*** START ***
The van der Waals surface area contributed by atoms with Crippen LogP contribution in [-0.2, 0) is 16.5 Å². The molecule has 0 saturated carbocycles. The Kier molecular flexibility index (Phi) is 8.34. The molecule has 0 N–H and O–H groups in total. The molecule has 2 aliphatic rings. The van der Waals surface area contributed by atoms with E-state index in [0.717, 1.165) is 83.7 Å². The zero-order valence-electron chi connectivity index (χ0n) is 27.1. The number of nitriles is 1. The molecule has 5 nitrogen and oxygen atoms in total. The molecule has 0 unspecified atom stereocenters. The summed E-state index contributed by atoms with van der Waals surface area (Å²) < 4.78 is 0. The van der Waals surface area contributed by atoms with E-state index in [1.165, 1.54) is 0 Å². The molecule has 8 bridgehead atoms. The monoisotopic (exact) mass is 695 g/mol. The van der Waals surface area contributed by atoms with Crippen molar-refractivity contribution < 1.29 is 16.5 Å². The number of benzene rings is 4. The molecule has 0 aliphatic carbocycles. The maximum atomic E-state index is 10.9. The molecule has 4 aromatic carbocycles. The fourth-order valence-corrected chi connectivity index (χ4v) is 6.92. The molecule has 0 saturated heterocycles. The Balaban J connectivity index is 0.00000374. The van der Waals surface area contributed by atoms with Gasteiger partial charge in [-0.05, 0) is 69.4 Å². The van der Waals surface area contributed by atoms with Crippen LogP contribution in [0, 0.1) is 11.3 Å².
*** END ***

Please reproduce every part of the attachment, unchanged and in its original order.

The van der Waals surface area contributed by atoms with Crippen LogP contribution in [-0.2, 0) is 16.5 Å². The molecule has 0 saturated carbocycles. The Kier molecular flexibility index (Phi) is 8.34. The molecule has 0 N–H and O–H groups in total. The molecule has 2 aliphatic rings. The van der Waals surface area contributed by atoms with E-state index in [0.717, 1.165) is 83.7 Å². The zero-order valence-electron chi connectivity index (χ0n) is 27.1. The number of nitriles is 1. The molecule has 5 nitrogen and oxygen atoms in total. The molecule has 0 unspecified atom stereocenters. The summed E-state index contributed by atoms with van der Waals surface area (Å²) < 4.78 is 0. The van der Waals surface area contributed by atoms with E-state index in [1.165, 1.54) is 0 Å². The molecule has 8 bridgehead atoms. The monoisotopic (exact) mass is 695 g/mol. The van der Waals surface area contributed by atoms with Crippen molar-refractivity contribution < 1.29 is 16.5 Å². The number of benzene rings is 4. The molecule has 0 aliphatic carbocycles. The maximum atomic E-state index is 10.9. The molecule has 4 aromatic carbocycles. The fourth-order valence-corrected chi connectivity index (χ4v) is 6.92. The molecule has 0 saturated heterocycles. The Balaban J connectivity index is 0.00000374. The van der Waals surface area contributed by atoms with Gasteiger partial charge in [-0.05, 0) is 69.4 Å². The van der Waals surface area contributed by atoms with Crippen LogP contribution in [0, 0.1) is 11.3 Å².